Published: November 2014,  Issue: Vol. 26/No.10, Download as PDF

Archive of articles published in the November 2014, Vol. 26/No.10 issue.

That Was Then This is Now

A quarter of a century ago, Computing Research News: The Quarterly Newsjournal of The Computing Research Board published its first two issues, Volume 1, No. 1 in Summer 1989 and Volume 1, No. 2 in Fall 1989. A look through the back issues provides some interesting contrasts in what’s changed and what hasn’t. This is the first of a series of occasional articles looking back at the hot topics in CRN 25 years ago.

Exciting Events at the 2014 Grace Hopper Celebration of Women in Computing

The 2014 Grace Hopper Celebration of Women in Computing, held in Phoenix from Oct. 8th – 10th, hit several milestones this year. First, conference attendance dramatically increased to 8000 attendees from 4700 in 2013. Also, the first-ever Male Allies plenary panel, with top executives from Google, Facebook, GoDaddy, and Intuit, occurred; this panel was a well-intentioned session, but created more controversy among the attendees than the Grace Hopper Conference attendees have ever seen. And with a remark during his keynote, Microsoft CEO Satya Nadella made the issue of pay equality for men and women front page news and brought the conference to the attention of the world. These milestones led to several interesting hallway conversations, some of which verged on arguments with significantly different points of view. One thing was clear, however; most of the attendees (perhaps all) agree that we need men (and women) to solve the diversity challenges that exist. So kudos to Satya and the other top male executives for having the interest and courage to come to an event that is 95% female. And further kudos to the companies that are implementing changes in their organizations based on what transpired during this year’s Grace Hopper Celebration of Women in Computing. Until women represent close to 50% of those in the computing industry, we need to continue these important conversations.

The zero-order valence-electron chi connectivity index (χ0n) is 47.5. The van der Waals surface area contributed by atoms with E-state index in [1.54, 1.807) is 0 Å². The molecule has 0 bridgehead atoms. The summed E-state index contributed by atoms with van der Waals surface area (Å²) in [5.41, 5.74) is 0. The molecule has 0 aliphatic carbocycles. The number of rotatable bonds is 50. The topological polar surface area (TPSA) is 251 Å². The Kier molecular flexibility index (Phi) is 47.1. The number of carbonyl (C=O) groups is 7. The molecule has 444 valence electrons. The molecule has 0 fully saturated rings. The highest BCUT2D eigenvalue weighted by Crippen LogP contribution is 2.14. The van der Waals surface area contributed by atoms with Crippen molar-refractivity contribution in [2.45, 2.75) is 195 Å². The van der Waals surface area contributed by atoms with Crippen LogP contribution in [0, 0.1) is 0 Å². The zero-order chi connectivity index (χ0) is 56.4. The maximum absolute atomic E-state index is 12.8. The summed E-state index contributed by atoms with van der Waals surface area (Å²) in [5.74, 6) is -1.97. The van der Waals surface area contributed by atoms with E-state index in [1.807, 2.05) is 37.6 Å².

Majority of Undergraduates Plan to Continue Pursuing Computing

During the spring semester of 2014, we asked a sample of undergraduate students who were graduating/had graduated during the 2013-2014 academic year about their plans for the after graduation. 84% of students planned to continue pursuing computing in some capacity. The vast majority of students (62%) had plans to work in a computing field right after college. Of the full sample, only 9% planned to pursue a PhD in the field of computing.

CCC Uncertainty in Computation Workshop

The Computing Community Consortium’s (CCC) Uncertainty in Computation Visioning Workshop was held in Washington DC in mid October, led by Bill Thompson and Ross Whitaker from the University of Utah. The workshop brought together over 40 scientists from different disciplines including simulation and data science, engineering, statistics, applied mathematics, visualization, decision science and psychology. The overarching goal of the workshop was to open a discussion between experts with diverse scientific backgrounds about the topic of uncertainty/risk and its communication. The attendees worked to articulate grand research challenges in understanding and communicating uncertainty inherent in computational processes — as an integral part of various scientific disciplines.

Computer Science Education Week

The sixth annual Computer Science Education Week —CSEdWeek for short — is just around the corner! Endorsed by Congress as December 8-14, 2014, in recognition of Rear Admiral Grace Murray Hopper’s birthday (Dec. 9th, 1906) and her many contributions to the field of computer science, CSEdWeek is “a call to action to raise awareness of computer science education and computing careers for students, educators, and the public.”

Broadening Participation in AI

At AAAI-13, several attendees remarked that the number of women and underrepresented minorities in attendance seemed even lower than in previous years, and they started talking about what could be done. So for 2014, with the encouragement of AAAI and financial support from the CRA-W and Coalition to Diversify Computing (CDC) through the Discipline Specific Workshops program, we – Maria Gini, Adele Howe, Monica Anderson, and Andrea Danyluk – organized a set of activities aimed at increasing the number of women and members of other underrepresented groups in AI by encouraging and mentoring students and post-docs.